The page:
Prevention in Focus

Spring 2014 

Using e-mail services to keep up-to-date with HIV and hepatitis C

By Erica Lee

Keeping up-to-date with new developments in HIV and hepatitis C can be as easy as checking your e-mail. Electronic bulletins and alerts, offered by numerous organizations, send the latest news and research right to your inbox.

E-mail news bulletins

E-mail news bulletins gather current and notable news and events from different sources and share them with you in quick, easy to digest summaries. They save you the trouble of having to search for those key stories yourself, and can be delivered as often as every day or week, or less frequently, such as once a month.

Each news service has a different focus and covers different topics and can be a great way to learn about new research, current events, and tools and resources. Signing up for these free e-mail news services is as simple as providing and verifying your e-mail address. The news services offered by the following HIV and hepatitis C organizations can be trusted not to open up your inbox to spam e-mails:

  • CATIESubscribe to CATIE’s research summary bulletins, including CATIE News, HepCInfo Updates, and TreatmentUpdate, to learn more about the latest in HIV and hepatitis C prevention and treatment. Subscribe to The CATIE Exchange, to learn more about new HIV and hepatitis C resources and initiatives offered by Canadian organizations. [English and French]
  • NAMNAM is a British organization whose bulletins include HIV Weekly, a regular digest of HIV-related news, as well as stories on hepatitis C. Subscribe to receive an ongoing bulletin, or to receive NAM’s reporting during key conferences like the International AIDS Conference. Conference reporting is available in different languages, including French. [English and French]
  • U.S Centers for Disease Control and Prevention (CDC) National Prevention Information Network – The CDC Prevention News Update is a daily bulletin of news on HIV, hepatitis C, sexually transmitted infections and tuberculosis. Current events coverage includes news from the United States, as well as international news. To subscribe, you’ll need to create an account and then choose “Prevention News Daily Update from the option list. [English]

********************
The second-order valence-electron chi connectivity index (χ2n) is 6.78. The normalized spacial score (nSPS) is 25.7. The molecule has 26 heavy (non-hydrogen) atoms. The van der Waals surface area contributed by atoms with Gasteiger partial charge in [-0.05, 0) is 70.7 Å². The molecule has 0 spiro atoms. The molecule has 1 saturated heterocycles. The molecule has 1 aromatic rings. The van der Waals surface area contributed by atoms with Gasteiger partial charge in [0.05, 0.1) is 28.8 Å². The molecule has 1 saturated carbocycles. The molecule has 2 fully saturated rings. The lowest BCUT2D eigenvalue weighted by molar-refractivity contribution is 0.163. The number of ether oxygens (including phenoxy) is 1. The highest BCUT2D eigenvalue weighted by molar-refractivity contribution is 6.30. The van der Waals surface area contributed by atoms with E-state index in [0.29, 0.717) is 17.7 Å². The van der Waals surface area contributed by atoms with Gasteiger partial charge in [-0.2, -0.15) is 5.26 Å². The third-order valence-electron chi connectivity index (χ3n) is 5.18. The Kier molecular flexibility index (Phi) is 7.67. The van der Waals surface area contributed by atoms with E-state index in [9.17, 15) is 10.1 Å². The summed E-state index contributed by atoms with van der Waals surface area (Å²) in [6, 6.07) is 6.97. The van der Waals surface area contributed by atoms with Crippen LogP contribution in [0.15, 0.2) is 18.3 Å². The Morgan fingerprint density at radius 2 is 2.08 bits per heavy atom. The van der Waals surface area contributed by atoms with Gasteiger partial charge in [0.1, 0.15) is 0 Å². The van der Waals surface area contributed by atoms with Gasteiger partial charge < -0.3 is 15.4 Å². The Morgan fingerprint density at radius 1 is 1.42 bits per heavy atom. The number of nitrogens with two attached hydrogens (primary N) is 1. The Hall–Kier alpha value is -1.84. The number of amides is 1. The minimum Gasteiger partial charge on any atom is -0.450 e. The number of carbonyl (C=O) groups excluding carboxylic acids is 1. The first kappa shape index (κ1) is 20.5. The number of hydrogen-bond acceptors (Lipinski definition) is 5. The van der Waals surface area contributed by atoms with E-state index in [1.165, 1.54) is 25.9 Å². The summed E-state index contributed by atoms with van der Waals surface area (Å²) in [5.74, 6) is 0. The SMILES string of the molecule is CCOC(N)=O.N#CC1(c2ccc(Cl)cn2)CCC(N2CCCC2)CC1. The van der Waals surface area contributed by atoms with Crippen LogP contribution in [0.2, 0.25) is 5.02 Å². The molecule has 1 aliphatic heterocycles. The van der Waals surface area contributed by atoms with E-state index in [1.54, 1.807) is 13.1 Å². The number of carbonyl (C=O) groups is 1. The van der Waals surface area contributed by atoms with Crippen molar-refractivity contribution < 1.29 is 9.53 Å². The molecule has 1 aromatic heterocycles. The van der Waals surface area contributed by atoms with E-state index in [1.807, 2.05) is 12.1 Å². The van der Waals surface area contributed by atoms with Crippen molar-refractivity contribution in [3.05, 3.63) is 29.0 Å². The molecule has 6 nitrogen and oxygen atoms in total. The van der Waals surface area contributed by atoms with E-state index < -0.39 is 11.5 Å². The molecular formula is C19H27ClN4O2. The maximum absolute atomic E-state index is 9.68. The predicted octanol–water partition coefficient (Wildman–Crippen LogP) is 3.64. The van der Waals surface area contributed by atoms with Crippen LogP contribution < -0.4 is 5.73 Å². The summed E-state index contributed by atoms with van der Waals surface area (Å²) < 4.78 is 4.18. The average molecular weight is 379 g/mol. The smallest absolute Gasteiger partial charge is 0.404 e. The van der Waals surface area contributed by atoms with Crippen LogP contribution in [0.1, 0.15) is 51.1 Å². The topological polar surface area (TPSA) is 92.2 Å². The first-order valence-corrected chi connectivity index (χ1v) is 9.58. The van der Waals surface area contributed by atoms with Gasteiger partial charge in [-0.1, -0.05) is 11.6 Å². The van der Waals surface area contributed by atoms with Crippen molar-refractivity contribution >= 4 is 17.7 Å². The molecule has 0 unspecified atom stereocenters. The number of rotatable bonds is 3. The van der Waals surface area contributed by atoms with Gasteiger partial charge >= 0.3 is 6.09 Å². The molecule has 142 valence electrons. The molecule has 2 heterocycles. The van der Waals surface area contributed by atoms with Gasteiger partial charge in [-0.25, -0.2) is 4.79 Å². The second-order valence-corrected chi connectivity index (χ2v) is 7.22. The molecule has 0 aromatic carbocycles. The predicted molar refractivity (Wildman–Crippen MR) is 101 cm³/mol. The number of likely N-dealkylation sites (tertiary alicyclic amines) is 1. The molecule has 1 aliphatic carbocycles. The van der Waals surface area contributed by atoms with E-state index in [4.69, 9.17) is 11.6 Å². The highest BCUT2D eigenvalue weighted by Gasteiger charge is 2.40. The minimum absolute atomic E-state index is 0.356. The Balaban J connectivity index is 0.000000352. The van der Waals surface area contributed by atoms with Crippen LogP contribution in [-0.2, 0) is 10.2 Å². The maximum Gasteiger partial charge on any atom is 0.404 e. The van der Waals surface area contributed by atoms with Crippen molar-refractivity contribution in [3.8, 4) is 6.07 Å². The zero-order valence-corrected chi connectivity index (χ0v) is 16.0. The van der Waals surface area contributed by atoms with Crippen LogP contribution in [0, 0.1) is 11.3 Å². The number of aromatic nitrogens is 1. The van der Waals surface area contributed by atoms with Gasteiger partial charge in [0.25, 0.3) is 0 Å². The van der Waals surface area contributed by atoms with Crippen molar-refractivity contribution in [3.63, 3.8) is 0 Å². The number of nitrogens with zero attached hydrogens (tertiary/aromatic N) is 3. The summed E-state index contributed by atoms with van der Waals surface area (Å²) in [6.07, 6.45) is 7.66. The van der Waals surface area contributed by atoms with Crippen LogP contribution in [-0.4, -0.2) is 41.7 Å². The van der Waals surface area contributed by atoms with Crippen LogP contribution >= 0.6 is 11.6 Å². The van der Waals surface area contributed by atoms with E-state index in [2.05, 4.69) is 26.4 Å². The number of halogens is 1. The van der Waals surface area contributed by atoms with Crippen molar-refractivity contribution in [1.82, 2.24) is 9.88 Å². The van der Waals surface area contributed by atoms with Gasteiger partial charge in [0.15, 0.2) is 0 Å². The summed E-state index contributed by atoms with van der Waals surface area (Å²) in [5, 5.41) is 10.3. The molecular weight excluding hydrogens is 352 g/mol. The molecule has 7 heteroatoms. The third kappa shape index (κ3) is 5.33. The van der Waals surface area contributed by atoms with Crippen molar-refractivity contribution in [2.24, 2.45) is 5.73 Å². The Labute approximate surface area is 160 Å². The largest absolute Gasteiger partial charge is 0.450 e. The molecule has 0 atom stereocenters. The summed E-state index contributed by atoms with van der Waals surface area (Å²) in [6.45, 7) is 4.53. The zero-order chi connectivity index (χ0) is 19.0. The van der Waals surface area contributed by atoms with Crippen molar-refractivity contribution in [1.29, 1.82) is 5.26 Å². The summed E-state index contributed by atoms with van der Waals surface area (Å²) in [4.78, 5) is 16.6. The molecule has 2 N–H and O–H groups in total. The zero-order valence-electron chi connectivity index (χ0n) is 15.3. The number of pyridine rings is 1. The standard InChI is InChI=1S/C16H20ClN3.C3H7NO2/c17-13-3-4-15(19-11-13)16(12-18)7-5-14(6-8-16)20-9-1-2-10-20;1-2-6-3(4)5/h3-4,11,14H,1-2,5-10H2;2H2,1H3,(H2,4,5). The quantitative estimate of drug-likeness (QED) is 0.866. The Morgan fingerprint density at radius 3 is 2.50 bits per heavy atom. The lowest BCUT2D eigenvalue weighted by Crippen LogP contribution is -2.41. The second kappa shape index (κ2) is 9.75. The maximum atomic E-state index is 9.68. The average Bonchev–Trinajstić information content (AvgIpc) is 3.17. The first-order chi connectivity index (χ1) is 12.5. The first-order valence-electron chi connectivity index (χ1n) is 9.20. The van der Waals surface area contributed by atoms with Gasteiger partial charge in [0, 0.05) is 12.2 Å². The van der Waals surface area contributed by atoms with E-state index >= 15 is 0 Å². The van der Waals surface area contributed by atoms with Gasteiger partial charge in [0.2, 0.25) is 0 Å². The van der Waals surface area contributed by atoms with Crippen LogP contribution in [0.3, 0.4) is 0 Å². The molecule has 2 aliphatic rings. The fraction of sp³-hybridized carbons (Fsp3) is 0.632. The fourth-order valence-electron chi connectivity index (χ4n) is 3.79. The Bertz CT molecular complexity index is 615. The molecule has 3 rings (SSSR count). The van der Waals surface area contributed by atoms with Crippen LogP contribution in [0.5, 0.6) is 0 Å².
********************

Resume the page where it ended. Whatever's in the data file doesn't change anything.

• is a website that highlights news on the prevention and treatment of HIV, hepatitis C and hepatitis B. The e-newsletter provides ongoing notice of the news being added to the website. [English]
  • The BodySigning up for bulletins at the HIV website The Body will subscribe you to two e-mail newsletters. News and Views highlights news stories from different sources and recent articles and blog postings from The Body website. Hot Topics at’s Ask the Experts Forums features recent question-and-answer posts from The Body’s online forums. [English]
  • Crips Ile-de-France – The French association Crips Ile-de-France produces the newsletter actuvih in partnership with the HIV website Sign up for actuvih to receive news on HIV, viral hepatitis and sexually transmitted infections. [French]

Table-of-contents alerts

If you’d rather get research straight from the source, table-of-contents alerts let you know when journals publish new research articles. You can sign up for table-of-contents alerts through journal publisher websites where you’ll usually have to create a free account first.

Tables of contents are released whenever a new journal issue is published, which can be weekly, monthly, quarterly or less frequently. You can also sign up for advance or early publication notices that let you know when articles have been accepted and published online before appearing in an upcoming issue. Advance-access alerts will come whenever the journal has content to share.

Table-of-contents alerts are a great way to learn about the release of new research, but they don’t give you full access to articles. Unless an article is available for free, without a journal subscription or paying for the article you can usually only read the abstract. Journals with research on HIV and hepatitis C prevention include: